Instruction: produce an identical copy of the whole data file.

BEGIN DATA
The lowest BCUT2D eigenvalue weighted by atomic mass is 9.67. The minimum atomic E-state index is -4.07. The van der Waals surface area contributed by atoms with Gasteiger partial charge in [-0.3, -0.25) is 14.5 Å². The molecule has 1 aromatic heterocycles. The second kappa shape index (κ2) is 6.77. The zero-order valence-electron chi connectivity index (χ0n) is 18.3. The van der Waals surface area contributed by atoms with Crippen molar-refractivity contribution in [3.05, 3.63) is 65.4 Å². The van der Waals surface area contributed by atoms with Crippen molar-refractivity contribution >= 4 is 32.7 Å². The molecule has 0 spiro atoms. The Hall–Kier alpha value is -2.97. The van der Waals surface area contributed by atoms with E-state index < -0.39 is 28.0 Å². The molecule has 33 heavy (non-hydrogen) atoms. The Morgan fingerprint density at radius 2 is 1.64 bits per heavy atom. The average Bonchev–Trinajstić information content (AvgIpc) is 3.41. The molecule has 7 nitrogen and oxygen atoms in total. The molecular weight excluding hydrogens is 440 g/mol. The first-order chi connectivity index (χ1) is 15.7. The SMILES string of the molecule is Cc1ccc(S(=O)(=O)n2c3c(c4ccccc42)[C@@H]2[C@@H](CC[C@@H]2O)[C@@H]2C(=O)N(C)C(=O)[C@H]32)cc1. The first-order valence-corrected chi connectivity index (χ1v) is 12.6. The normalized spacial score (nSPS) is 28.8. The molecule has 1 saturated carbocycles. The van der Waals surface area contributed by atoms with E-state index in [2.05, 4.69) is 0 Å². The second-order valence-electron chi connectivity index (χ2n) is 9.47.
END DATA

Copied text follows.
The lowest BCUT2D eigenvalue weighted by atomic mass is 9.67. The minimum atomic E-state index is -4.07. The van der Waals surface area contributed by atoms with Gasteiger partial charge in [-0.3, -0.25) is 14.5 Å². The molecule has 1 aromatic heterocycles. The second kappa shape index (κ2) is 6.77. The zero-order valence-electron chi connectivity index (χ0n) is 18.3. The van der Waals surface area contributed by atoms with Crippen molar-refractivity contribution in [3.05, 3.63) is 65.4 Å². The van der Waals surface area contributed by atoms with Crippen molar-refractivity contribution >= 4 is 32.7 Å². The molecule has 0 spiro atoms. The Hall–Kier alpha value is -2.97. The van der Waals surface area contributed by atoms with E-state index < -0.39 is 28.0 Å². The molecule has 33 heavy (non-hydrogen) atoms. The Morgan fingerprint density at radius 2 is 1.64 bits per heavy atom. The average Bonchev–Trinajstić information content (AvgIpc) is 3.41. The molecule has 7 nitrogen and oxygen atoms in total. The molecular weight excluding hydrogens is 440 g/mol. The first-order chi connectivity index (χ1) is 15.7. The SMILES string of the molecule is Cc1ccc(S(=O)(=O)n2c3c(c4ccccc42)[C@@H]2[C@@H](CC[C@@H]2O)[C@@H]2C(=O)N(C)C(=O)[C@H]32)cc1. The first-order valence-corrected chi connectivity index (χ1v) is 12.6. The normalized spacial score (nSPS) is 28.8. The molecule has 1 saturated carbocycles. The van der Waals surface area contributed by atoms with E-state index in [2.05, 4.69) is 0 Å². The second-order valence-electron chi connectivity index (χ2n) is 9.47.